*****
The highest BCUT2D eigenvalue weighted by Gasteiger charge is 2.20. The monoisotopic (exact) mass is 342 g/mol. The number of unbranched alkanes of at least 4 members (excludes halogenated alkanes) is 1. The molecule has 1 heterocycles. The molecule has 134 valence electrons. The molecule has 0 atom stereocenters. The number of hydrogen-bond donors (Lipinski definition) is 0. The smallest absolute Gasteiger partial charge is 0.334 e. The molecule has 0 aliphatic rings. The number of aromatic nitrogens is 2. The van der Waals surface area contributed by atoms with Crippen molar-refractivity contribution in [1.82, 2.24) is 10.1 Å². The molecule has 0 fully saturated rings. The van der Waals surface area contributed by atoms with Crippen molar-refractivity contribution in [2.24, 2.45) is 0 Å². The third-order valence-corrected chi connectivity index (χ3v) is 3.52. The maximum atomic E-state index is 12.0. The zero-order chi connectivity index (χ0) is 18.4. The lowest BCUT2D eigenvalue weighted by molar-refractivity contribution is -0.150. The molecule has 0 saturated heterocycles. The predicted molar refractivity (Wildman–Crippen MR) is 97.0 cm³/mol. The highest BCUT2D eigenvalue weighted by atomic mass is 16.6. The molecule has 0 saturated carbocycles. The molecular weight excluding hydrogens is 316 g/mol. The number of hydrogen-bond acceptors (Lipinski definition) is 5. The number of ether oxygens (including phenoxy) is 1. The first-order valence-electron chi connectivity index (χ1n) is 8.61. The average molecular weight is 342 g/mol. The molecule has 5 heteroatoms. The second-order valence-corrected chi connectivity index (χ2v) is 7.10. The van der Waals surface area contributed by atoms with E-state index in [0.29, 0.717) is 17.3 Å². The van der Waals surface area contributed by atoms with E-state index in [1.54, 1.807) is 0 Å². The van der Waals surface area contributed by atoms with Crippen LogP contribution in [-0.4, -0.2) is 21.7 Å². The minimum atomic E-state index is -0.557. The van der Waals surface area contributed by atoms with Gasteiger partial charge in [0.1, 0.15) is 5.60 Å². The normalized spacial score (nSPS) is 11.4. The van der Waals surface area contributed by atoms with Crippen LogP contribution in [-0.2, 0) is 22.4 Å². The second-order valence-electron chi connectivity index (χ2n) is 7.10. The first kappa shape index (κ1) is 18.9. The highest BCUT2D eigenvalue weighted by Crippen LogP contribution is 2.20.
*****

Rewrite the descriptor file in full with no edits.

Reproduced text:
The highest BCUT2D eigenvalue weighted by Gasteiger charge is 2.20. The monoisotopic (exact) mass is 342 g/mol. The number of unbranched alkanes of at least 4 members (excludes halogenated alkanes) is 1. The molecule has 1 heterocycles. The molecule has 134 valence electrons. The molecule has 0 atom stereocenters. The number of hydrogen-bond donors (Lipinski definition) is 0. The smallest absolute Gasteiger partial charge is 0.334 e. The molecule has 0 aliphatic rings. The number of aromatic nitrogens is 2. The van der Waals surface area contributed by atoms with Crippen molar-refractivity contribution in [1.82, 2.24) is 10.1 Å². The molecule has 0 fully saturated rings. The van der Waals surface area contributed by atoms with Crippen molar-refractivity contribution in [2.24, 2.45) is 0 Å². The third-order valence-corrected chi connectivity index (χ3v) is 3.52. The maximum atomic E-state index is 12.0. The zero-order chi connectivity index (χ0) is 18.4. The lowest BCUT2D eigenvalue weighted by molar-refractivity contribution is -0.150. The molecule has 0 saturated heterocycles. The predicted molar refractivity (Wildman–Crippen MR) is 97.0 cm³/mol. The highest BCUT2D eigenvalue weighted by atomic mass is 16.6. The molecule has 0 saturated carbocycles. The molecular weight excluding hydrogens is 316 g/mol. The number of hydrogen-bond acceptors (Lipinski definition) is 5. The number of ether oxygens (including phenoxy) is 1. The first-order valence-electron chi connectivity index (χ1n) is 8.61. The average molecular weight is 342 g/mol. The molecule has 5 heteroatoms. The second-order valence-corrected chi connectivity index (χ2v) is 7.10. The van der Waals surface area contributed by atoms with E-state index in [0.29, 0.717) is 17.3 Å². The van der Waals surface area contributed by atoms with E-state index in [1.54, 1.807) is 0 Å². The van der Waals surface area contributed by atoms with Crippen LogP contribution in [-0.4, -0.2) is 21.7 Å². The minimum atomic E-state index is -0.557. The van der Waals surface area contributed by atoms with Gasteiger partial charge in [0.1, 0.15) is 5.60 Å². The normalized spacial score (nSPS) is 11.4. The van der Waals surface area contributed by atoms with Crippen LogP contribution in [-0.2, 0) is 22.4 Å². The second-order valence-electron chi connectivity index (χ2n) is 7.10. The first kappa shape index (κ1) is 18.9. The highest BCUT2D eigenvalue weighted by Crippen LogP contribution is 2.20.